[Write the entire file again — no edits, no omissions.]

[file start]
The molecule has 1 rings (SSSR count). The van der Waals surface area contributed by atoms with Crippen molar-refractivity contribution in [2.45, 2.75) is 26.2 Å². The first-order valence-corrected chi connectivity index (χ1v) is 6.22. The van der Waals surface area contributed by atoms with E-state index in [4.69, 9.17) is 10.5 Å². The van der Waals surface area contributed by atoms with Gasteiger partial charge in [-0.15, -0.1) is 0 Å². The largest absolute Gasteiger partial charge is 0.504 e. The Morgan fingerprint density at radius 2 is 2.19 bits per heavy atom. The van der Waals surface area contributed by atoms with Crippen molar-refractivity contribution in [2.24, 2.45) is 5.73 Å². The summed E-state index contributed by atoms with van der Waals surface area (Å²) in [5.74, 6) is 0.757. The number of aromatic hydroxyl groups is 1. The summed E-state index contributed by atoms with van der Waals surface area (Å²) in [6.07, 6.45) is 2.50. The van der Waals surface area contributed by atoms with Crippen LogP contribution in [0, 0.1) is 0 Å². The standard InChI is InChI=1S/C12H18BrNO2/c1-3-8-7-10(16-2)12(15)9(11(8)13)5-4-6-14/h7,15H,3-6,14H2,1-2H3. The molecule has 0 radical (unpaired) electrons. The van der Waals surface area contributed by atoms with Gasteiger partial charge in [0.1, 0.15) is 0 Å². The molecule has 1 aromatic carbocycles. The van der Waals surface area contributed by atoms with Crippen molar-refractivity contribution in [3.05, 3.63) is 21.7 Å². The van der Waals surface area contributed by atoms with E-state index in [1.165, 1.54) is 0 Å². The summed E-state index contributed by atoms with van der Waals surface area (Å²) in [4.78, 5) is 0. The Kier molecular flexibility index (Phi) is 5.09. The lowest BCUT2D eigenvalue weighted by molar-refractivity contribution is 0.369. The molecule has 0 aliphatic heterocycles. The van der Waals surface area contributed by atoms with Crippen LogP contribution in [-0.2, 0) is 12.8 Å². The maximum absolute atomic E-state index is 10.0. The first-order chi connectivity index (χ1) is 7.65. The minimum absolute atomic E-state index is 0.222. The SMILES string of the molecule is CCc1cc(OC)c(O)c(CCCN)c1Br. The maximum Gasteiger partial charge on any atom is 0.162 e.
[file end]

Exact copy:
The molecule has 1 rings (SSSR count). The van der Waals surface area contributed by atoms with Crippen molar-refractivity contribution in [2.45, 2.75) is 26.2 Å². The first-order valence-corrected chi connectivity index (χ1v) is 6.22. The van der Waals surface area contributed by atoms with E-state index in [4.69, 9.17) is 10.5 Å². The van der Waals surface area contributed by atoms with Gasteiger partial charge in [-0.15, -0.1) is 0 Å². The largest absolute Gasteiger partial charge is 0.504 e. The Morgan fingerprint density at radius 2 is 2.19 bits per heavy atom. The van der Waals surface area contributed by atoms with Crippen molar-refractivity contribution in [2.24, 2.45) is 5.73 Å². The summed E-state index contributed by atoms with van der Waals surface area (Å²) in [5.74, 6) is 0.757. The number of aromatic hydroxyl groups is 1. The summed E-state index contributed by atoms with van der Waals surface area (Å²) in [6.07, 6.45) is 2.50. The van der Waals surface area contributed by atoms with Crippen LogP contribution in [0, 0.1) is 0 Å². The standard InChI is InChI=1S/C12H18BrNO2/c1-3-8-7-10(16-2)12(15)9(11(8)13)5-4-6-14/h7,15H,3-6,14H2,1-2H3. The molecule has 0 radical (unpaired) electrons. The van der Waals surface area contributed by atoms with Gasteiger partial charge in [0.1, 0.15) is 0 Å². The molecule has 1 aromatic carbocycles. The van der Waals surface area contributed by atoms with Crippen molar-refractivity contribution in [3.05, 3.63) is 21.7 Å². The van der Waals surface area contributed by atoms with E-state index in [1.165, 1.54) is 0 Å². The summed E-state index contributed by atoms with van der Waals surface area (Å²) in [4.78, 5) is 0. The Kier molecular flexibility index (Phi) is 5.09. The lowest BCUT2D eigenvalue weighted by molar-refractivity contribution is 0.369. The molecule has 0 aliphatic heterocycles. The van der Waals surface area contributed by atoms with Crippen LogP contribution in [-0.2, 0) is 12.8 Å². The maximum absolute atomic E-state index is 10.0. The first-order chi connectivity index (χ1) is 7.65. The minimum absolute atomic E-state index is 0.222. The SMILES string of the molecule is CCc1cc(OC)c(O)c(CCCN)c1Br. The maximum Gasteiger partial charge on any atom is 0.162 e.